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Spider Control

If there's one thing we have no shortage of in California, it's spiders. We have dozens of species of spiders. Luckily, most of them are harmless and in fact beneficial because they eat pest insects like mosquito.

Spiders, of course, are not insects. They're arachnids. The two most obvious visible differences between spiders and insects is that adult spiders have eight legs instead of six, spiders have their head and their thorax fused together into one part called the cephalothorax, and spiders never have antennae.

Although most spiders are harmless, most people would rather they not live inside their homes. Many spiders can bite, and although most spider bites are harmless, they can be annoying. But there are three species of spiders common in California that actually are dangerous to humans, and which should always be controlled if they're found in or around homes or other human occupied areas. These three species are black widow spiders, yellow sac spiders, and wolf spiders.


Black Widow Spiders

Close-up of a black widow spider

The Western black widow (Latrodectus hesperus), sometimes called the Western widow, is the most notorious and easily-recognizable of California's dangerous spiders. Female black widows have black bodies that are about half an inch in length, black legs, and and usually have a red, roughly hourglass-shaped marking on their lower abdomens.

Male widow spiders are much smaller than females and are usually tan in color. They produce very little venom, and their bites are usually harmless. Contrary to popular belief, females of Latrodectus hesperus usually do not consume their males as part of the mating ritual. Only a few "widow" spider species do, actually, and ours isn't one of them.

Female Western widow spiders do, however, produce a very toxic venom. The latrotoxins that is contains are potent enough to sometimes cause death in humans, especially children, the elderly, and the infirm. All suspected black widow bites should be treated as medical emergencies.

Most widow bites, however, are not fatal. But they are extremely painful and can cause spasms, muscle rigidity, vomiting, sweating, and temporary paralysis, and there's no reliable way to predict whether a person will recover without medical care; so it's important to seek medical care any time a person is known or suspected of having been bitten by a black widow.


Yellow Sac Spiders

Extreme close-up of a yellow sac spider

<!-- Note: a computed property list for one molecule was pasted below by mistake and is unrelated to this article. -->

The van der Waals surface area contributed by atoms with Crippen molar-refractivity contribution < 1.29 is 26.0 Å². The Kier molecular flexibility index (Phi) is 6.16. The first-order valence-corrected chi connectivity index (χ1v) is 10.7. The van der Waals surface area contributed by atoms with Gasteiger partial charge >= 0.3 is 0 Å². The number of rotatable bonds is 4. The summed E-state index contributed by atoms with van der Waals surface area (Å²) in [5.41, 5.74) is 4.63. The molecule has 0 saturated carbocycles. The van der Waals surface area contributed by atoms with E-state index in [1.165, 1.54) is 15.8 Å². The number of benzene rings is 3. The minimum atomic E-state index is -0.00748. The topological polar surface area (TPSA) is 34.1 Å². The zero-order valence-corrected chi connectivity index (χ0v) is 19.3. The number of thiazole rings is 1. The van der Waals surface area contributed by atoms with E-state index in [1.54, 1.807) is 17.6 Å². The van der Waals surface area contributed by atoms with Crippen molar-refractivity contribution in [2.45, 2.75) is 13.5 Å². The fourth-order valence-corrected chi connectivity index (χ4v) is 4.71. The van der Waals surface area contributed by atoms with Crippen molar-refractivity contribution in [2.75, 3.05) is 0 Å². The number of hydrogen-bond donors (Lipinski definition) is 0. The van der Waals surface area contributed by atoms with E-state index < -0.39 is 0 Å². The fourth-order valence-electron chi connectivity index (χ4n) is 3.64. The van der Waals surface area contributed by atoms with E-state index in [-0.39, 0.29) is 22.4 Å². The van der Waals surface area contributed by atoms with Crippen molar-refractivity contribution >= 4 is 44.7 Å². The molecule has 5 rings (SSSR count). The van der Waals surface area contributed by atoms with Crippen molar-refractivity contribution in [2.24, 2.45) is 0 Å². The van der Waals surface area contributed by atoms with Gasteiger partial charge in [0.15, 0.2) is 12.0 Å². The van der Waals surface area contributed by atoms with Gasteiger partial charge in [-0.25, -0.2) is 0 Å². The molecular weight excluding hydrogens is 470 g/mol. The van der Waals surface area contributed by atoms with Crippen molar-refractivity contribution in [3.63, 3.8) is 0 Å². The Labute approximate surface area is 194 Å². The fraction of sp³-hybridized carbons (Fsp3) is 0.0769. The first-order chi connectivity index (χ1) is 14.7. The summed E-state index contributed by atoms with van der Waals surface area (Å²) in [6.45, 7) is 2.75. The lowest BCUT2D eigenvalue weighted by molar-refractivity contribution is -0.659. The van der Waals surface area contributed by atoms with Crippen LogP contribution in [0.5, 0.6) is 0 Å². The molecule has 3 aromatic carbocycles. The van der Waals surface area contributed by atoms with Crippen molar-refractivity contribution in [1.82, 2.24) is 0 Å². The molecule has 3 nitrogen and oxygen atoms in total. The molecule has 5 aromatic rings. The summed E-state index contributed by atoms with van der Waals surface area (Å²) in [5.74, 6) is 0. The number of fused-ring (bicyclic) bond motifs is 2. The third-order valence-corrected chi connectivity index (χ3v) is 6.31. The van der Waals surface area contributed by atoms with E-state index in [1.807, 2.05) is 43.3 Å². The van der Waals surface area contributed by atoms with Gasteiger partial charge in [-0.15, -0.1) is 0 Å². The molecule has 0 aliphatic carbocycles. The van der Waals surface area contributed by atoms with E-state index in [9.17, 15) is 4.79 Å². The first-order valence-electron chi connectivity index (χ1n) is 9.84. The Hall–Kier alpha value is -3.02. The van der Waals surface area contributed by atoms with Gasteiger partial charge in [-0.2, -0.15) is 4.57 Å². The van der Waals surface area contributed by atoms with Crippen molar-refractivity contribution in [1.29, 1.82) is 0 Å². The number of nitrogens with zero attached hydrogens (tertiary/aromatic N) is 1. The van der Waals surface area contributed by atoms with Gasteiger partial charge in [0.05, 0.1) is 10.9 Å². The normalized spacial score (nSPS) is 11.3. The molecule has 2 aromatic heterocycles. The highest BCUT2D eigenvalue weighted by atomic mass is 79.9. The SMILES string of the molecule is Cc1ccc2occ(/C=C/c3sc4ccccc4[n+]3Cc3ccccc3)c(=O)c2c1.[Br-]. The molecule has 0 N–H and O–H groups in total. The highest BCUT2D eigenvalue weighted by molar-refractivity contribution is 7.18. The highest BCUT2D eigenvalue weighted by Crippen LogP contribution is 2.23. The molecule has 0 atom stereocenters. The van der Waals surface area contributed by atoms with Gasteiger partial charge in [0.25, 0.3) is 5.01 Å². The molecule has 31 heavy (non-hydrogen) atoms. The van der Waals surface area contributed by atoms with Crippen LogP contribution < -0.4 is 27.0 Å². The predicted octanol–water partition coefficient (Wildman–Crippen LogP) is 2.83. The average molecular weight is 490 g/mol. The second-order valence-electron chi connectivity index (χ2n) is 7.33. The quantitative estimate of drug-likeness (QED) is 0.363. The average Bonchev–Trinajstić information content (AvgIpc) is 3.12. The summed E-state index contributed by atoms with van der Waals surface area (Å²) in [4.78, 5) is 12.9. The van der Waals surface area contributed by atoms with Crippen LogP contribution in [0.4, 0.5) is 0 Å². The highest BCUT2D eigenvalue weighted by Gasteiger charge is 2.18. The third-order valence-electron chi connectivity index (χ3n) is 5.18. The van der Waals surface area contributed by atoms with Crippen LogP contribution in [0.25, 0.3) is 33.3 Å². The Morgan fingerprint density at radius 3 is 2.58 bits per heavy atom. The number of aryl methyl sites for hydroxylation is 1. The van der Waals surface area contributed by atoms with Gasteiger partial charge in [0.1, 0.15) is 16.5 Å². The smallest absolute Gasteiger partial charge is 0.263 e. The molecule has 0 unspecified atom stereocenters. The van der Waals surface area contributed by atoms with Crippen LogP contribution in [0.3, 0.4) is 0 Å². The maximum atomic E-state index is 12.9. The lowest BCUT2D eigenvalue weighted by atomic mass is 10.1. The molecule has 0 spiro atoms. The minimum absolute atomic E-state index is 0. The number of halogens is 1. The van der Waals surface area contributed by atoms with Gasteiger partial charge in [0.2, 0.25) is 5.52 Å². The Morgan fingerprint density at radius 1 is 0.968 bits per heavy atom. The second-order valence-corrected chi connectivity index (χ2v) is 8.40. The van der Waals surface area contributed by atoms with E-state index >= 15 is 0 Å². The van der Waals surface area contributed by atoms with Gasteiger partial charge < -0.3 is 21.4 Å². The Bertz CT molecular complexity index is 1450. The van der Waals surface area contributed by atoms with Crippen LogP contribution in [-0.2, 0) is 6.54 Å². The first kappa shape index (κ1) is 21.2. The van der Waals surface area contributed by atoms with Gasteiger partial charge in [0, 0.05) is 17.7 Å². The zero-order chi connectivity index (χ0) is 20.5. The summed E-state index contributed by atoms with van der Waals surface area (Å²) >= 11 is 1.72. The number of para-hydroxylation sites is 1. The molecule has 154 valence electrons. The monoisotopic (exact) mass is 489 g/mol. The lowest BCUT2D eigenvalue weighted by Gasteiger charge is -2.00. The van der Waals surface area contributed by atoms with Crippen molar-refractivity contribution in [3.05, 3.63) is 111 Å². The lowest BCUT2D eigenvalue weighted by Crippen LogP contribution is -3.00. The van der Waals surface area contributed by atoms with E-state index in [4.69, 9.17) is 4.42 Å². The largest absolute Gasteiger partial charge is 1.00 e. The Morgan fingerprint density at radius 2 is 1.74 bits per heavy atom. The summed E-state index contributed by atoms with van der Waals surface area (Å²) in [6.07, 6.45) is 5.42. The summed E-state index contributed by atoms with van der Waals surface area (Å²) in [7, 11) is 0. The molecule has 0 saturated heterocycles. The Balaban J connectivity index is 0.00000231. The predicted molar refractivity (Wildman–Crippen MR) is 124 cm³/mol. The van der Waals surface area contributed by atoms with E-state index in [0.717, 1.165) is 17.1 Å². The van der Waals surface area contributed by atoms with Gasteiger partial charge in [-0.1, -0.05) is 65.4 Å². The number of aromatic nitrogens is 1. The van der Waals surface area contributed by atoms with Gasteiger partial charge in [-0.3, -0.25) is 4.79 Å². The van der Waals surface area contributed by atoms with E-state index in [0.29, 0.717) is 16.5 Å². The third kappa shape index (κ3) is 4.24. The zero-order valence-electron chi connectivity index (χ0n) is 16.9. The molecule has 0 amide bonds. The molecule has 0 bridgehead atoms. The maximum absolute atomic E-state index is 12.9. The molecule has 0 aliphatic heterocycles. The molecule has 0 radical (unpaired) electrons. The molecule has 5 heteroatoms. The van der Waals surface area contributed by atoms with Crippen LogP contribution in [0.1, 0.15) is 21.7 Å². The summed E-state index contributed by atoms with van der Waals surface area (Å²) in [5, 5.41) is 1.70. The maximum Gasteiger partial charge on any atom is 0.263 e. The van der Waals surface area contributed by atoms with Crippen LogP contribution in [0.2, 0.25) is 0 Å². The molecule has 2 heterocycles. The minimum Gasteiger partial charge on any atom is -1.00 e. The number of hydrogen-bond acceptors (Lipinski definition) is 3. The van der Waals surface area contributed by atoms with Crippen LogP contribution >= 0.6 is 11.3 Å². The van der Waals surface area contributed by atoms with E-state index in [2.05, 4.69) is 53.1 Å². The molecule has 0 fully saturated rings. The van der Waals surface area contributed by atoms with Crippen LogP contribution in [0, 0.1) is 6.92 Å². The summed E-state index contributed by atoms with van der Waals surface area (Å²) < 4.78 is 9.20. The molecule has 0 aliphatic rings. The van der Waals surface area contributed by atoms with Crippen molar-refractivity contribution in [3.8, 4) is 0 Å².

Yellow sac spiders range in size from one-quarter to one-half inch. They're usually yellow to yellowish-white white in color, and the legs and cephalothorax are usually darker in color than the abdomen.

Two species of yellow sac spiders are found in California: Cheiracanthium mildei (shown here), which is the one more commonly encountered as a household pest; and Cheiracanthium inclusum, which is usually found outside and is of less concern as a pest.

Cheiracanthium mildei is the yellow sac spider that's usually found in homes. They often build resting sacs (sort of like hammocks) in high corners or behind furniture that's against the walls, and emerge at night in search of insects. They prefer resting in high places, but if they are disturbed they usually slide down to the floor on a silken thread.

Yellow sac spiders are timid and non-aggressive, but they are capable of inflicting painful bites if, for example, one is hiding in your shoe when you put it on. They produce a necrotizing venom that causes cells around the bite to die, much as the brown recluse does.

That's why those of us on the West Coast consider sac spiders to be our version of brown recluse spiders. But yellow sac spider bites usually heal in about two weeks (unlike brown recluse bites, which can take months to heal) and rarely cause complications other than local redness, swelling, and blistering.


Wolf Spiders

Isolated close-up of a sub-adult, male, wolf spider against a white background

Wolf spiders are stocky, robust, solitary spiders that are usually tan with brown or black markings. They can grow to an inch or more in length. Most of the wolf spiders in California belong to genus Pardosa, which contains several species that are very similar and very difficult to tell apart.

None of the wolf spider species commonly found in California make webs. Instead, they hide or lie in wait in places where prey insects are likely to pass by, and pounce on them when they do. They're excellent hunters and are equipped with two large, forward-facing eyes (out of eight total eyes) that provide excellent forward vision for hunting. The eyes are quite prominent and are also a quick way to identify wolf spiders.

Another unique identifying feature of wolf spiders is that females carry their egg sacs under their abdomens until they hatch, at which time the spiderlings climb onto their mothers' backs. Adult females can often be seen either with their abdomens elevated carrying their egg sags around, or with their young riding on their backs.

Wolf spiders can deliver a painful bite that can produce localized redness and swelling, but generally does not cause serious complications unless the individual is allergic or sensitive to the bites.


Spider Control

Bust-A-Bug provides spider control in Brentwood, Contra Costa County, and all of our Bay Area service area. The methods used vary with the species and the situation, but may include trapping, exclusion (sealing them out), or insecticide treatments (especially exterior treatments to help prevent them from getting into the house in the first place). Please contact us for more information about spider removal or any of our quality pest control services.